As polling centres in the United States open on Tuesday morning to decide who will sit in the White House for the next four years, over one-third of the total number of voters have already exercised their franchise by using the provision of early voting.
According to the latest figures complied by the US Election Project of the George Mason University, more than 30.5 million voters have already cast their ballots.
Long queues were seen in several key battleground states including Florida [ Images ] and Ohio, where people waited for several hours for their turn to cast their ballots.
Michael P McDonald, Associate Professor at the George Mason University, has projected that nearly 35 percent of the total eligible electorates will cast their votes early this year.
In some states like Florida, more than half of the voters have already cast their votes.
As the term indicates, Early Voting means casting one's vote before Election Day, either by mail or in person. The time and date of early voting varies from state to state.
Any US citizen above the age of 18 is eligible to vote in the US general elections.
In Florida, by Sunday more than 4.5 million people had already cast their votes.
The number was high in several other sates as well with Colorado (1.7 million), Georgia (1.8 million), Iowa (640,000), North Carolina (2.7 million), Ohio (1.6 million), Oregon (1.1 million), Tennessee (1.45 million) and Texas (3.4 million), according to figures released by the US Election Project.
These votes will be counted along with the other votes on Tuesday evening after polling closes.
In the US, any American national above the age of 18 is eligible to vote in the general elections. But those in prison, probation or in parole are debarred from voting.
In 2012, an estimated 219 million people are eligible to cast their votes.
An estimated 3.2 million -- though having attained voting age -- are not eligible to vote because either they are in prison (1.6 million) or are on probation (1.32 million) or are on parole (about 630,000). In 2008, the total number of eligible voters was 213.3 million, of which an estimated 132.65 million (62.2 per cent) exercised their right to franchise.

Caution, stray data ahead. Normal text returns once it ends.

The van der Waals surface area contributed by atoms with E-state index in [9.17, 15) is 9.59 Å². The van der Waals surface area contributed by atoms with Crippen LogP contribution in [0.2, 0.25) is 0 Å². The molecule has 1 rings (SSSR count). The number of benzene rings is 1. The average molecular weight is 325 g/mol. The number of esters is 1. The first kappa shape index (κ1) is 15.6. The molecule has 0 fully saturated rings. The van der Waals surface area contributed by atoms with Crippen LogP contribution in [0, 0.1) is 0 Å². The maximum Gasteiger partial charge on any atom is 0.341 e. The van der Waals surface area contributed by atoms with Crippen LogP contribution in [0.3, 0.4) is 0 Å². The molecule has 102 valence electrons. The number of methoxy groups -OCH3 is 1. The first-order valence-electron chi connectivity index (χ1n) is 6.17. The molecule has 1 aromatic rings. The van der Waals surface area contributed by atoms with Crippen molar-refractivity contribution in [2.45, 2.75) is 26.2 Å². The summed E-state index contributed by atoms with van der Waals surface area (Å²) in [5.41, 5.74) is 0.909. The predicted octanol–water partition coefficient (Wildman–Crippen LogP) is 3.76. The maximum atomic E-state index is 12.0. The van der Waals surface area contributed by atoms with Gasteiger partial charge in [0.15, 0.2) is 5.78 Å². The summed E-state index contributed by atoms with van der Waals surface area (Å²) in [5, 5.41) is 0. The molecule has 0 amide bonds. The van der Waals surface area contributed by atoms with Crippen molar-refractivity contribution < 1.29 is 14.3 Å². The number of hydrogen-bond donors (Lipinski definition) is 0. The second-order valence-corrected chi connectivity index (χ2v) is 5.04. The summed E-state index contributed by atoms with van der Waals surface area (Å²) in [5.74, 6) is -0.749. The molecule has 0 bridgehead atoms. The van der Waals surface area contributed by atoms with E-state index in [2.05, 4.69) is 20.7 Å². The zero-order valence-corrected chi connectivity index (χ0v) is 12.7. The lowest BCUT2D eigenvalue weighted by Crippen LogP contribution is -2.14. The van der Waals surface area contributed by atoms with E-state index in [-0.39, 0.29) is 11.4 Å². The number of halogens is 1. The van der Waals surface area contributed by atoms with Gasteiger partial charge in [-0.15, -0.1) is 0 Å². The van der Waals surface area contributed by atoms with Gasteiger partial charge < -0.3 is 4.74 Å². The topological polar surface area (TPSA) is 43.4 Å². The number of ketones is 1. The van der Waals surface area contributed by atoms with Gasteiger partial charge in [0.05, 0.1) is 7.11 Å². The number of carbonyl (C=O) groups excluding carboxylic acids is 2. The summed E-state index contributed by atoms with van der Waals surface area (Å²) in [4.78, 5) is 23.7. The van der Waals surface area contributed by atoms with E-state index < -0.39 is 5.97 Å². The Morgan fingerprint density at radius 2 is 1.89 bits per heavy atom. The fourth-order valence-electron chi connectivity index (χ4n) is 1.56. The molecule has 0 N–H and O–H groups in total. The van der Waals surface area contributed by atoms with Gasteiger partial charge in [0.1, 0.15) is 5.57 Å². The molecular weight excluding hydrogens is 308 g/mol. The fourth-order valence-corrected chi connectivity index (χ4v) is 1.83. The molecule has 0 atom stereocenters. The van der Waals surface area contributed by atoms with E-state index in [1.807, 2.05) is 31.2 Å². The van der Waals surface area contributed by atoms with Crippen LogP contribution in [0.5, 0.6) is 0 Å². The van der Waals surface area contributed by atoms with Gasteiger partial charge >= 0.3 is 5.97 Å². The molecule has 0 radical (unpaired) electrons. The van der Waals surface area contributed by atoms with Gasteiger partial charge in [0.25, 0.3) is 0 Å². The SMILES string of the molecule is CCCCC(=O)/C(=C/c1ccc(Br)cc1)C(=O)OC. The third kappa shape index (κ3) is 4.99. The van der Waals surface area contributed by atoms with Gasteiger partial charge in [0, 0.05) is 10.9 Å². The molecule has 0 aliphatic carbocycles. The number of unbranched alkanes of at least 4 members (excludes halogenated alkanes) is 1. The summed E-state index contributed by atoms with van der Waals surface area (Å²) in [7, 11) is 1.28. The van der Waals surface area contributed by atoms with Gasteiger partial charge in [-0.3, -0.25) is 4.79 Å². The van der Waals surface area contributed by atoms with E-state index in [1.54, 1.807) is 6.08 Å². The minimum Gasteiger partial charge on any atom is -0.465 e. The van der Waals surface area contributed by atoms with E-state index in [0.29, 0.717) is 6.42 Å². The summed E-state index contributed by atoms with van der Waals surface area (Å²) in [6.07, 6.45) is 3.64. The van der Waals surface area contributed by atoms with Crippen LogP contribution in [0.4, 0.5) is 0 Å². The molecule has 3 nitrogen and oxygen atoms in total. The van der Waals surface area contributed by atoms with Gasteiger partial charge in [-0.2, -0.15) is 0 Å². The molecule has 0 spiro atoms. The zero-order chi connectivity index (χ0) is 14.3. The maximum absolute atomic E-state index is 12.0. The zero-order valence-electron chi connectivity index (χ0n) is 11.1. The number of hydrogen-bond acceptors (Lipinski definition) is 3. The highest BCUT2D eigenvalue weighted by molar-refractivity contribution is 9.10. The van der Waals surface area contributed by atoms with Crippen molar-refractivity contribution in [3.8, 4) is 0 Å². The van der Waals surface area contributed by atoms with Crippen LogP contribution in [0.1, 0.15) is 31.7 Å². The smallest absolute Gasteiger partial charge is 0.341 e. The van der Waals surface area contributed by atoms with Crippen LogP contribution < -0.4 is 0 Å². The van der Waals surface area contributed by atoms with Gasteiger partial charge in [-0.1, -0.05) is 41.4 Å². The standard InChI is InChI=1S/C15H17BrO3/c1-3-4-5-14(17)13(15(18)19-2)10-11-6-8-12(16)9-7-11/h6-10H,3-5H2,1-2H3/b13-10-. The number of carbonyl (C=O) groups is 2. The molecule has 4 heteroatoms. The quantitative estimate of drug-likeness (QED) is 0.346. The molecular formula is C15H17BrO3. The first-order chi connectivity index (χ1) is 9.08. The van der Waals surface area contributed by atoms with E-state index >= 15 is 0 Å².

The total number of eligible voters who were then debarred from voting stood at 3.1 million.
Meanwhile, recent opinion polls have revealed that Obama has a substantial lead among the early voters.
As the Romney campaign gained momentum after the first presidential debate in early October, team Obama pushed people to go in for early voting.
This was one of the reasons why Obama and Michelle opted to go in for early voting.
"If you look at the early voting in Nevada, Iowa, Florida, Colorado, Ohio, we feel very, very good about the numbers that we are mounting up in those states," Obama strategist David Axelrod said during a conference call last week, which was quickly disputed by the Romney Campaign.
"They are under-performing their 2008 numbers and we are over-performing," Romney's political director Rich Beesone said in reaction.
"In Iowa, 40 per cent of votes have already been cast and President Obama leads among early voters by 23 points in the latest polls. This means that Mitt Romney needs to win the remaining votes by 23 points to tie President Obama on Election Day," Obama Campaign spokesperson Jen Psaki told reporters.
"We are ahead in early vote in almost every single swing state. We feel great about where our ground game is now. We feel great about where we are closing this race. We know there is a lot of fantasy talk happening from the Romney team about the number of electoral votes that they think they are going to achieve. We are not going to get into those kinds of predictions," she said.
Today's elections will not only elect the next president, but also all seats in the US House of Representatives and one-third of that in the Senate.
In addition, the ballot paper will also ask people to vote on several key amendments, issues and topics that vary from state to state.